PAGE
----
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PC slower not faster after CCleaner


raycer

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Sounds to me like the PC needs:

1. Rebooted, as this usually solves so many issues when a PC isn't running well.

2. Defragmented.

 

CCleaner really shouldn't have "slowed down a PC," because it removes left-over files, and redundant registry data which shouldn't ever cause performance issues, and if followed by a good defrag after using CCleaner a PC should actually run more efficiently.

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Thanks for your replies

 

Latest CCleaner download - Win XP Prof 32 bit

Both cleaner and registry. Every thing that was checked as default

Did not check prefetch or anything in advanced or anything that was not checked in default

Rebooted and defragmented

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Thanks for your replies

 

Latest CCleaner download - Win XP Prof 32 bit

Both cleaner and registry. Every thing that was checked as default

Did not check prefetch or anything in advanced or anything that was not checked in default

Rebooted and defragmented

 

Not sure if it's better now as you defragmented. Is this about your boottime by the way? If so, are we talking seconds, minutes?

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Guest Keatah

Something in CCleaner might have "reset" something in the mal-ware scanners. And now they're starting from scratch and re-scanning everything. An operation that could take some time.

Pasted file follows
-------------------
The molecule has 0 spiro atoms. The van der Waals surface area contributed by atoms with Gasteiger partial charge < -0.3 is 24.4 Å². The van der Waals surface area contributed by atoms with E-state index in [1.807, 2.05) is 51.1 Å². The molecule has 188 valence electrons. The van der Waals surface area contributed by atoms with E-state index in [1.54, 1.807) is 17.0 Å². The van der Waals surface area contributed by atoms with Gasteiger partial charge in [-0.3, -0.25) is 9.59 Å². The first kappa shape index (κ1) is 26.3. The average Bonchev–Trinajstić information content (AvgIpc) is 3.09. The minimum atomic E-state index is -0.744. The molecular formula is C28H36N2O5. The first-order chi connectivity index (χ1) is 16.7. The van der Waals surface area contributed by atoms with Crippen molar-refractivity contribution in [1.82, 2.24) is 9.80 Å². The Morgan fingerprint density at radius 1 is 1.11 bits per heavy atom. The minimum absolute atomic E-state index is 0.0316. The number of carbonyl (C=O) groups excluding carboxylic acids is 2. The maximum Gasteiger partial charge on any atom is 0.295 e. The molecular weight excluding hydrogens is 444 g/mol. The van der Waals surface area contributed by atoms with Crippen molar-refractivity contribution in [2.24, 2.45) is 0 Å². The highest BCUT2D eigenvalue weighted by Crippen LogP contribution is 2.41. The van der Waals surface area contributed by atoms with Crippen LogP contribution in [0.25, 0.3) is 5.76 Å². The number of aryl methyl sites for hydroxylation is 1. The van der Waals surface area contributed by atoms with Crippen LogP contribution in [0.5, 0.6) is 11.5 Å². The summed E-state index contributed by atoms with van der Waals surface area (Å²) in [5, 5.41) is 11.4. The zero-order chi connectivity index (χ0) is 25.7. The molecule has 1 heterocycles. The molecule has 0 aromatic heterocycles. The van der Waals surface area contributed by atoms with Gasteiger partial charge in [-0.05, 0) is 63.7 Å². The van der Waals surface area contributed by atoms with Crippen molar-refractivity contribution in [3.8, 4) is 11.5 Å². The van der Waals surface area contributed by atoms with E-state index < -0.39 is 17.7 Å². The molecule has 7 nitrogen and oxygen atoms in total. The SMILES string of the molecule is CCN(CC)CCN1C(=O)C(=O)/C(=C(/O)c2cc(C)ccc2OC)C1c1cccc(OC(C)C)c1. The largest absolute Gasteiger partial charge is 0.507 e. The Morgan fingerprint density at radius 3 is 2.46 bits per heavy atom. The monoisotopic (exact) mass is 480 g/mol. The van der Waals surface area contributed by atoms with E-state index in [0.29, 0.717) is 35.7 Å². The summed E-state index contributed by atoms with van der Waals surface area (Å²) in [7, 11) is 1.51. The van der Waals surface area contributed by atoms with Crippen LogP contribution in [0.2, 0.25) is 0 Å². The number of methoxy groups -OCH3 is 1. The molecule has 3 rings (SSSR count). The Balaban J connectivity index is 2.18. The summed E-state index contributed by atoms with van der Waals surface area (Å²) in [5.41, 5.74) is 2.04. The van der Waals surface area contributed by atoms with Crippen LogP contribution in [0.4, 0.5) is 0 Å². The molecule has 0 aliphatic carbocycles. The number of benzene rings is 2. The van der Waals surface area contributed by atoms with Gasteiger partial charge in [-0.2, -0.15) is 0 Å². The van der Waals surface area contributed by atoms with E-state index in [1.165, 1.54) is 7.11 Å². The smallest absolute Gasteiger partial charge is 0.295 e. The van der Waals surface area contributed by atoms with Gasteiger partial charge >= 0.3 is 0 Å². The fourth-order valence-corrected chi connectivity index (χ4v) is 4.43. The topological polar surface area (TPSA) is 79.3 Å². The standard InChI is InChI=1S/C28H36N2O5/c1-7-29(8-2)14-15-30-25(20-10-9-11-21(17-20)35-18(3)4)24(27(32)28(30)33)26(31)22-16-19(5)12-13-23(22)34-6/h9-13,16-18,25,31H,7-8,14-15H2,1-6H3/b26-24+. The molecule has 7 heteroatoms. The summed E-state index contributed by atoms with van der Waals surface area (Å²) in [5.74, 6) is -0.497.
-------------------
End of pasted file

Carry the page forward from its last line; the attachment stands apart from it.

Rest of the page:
It's never a good idea to run more than one security package. They just end up duplicator or fighting each other's activities.

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While it's good to have layered security from multiple anti-malware products and since you're on WinXP I'd let Avast have real-time enabled and only Avast. Too many running real-time protection shields from multiple products can slow down WinXP, even if those products claim they won't conflict with each other.

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All sensible replies. If it were me I'd start with some general stuff:

 

-restore backup registry through ccleaner if possible

-temporarily disable or even uninstall all protection (one by one re-install but like said, Avast alone should be 'sufficient')

-check msconfig / services.msc for unneeded startup-items / processes

 

Also check your task-manager (ctrl-alt-del) for processes eating up too much resources.

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-restore backup registry through ccleaner if possible

 

Let's not confuse people - It's never been possible to restore a registry backup made by CCleaner through CCleaner itself. It saves .reg files that can be double-clicked to merge/restore the data back in.

 

-temporarily disable or even uninstall all protection (one by one re-install but like said, Avast alone should be 'sufficient')

Avast being the only resident/real-time protection should be enough, however other things like say Malwarebytes Anti-Malware will still be necessary even as a freeware edition to do on-demand scans to find stuff that Avast can't.

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As a test disable you security software and run ccleaner.

Tried that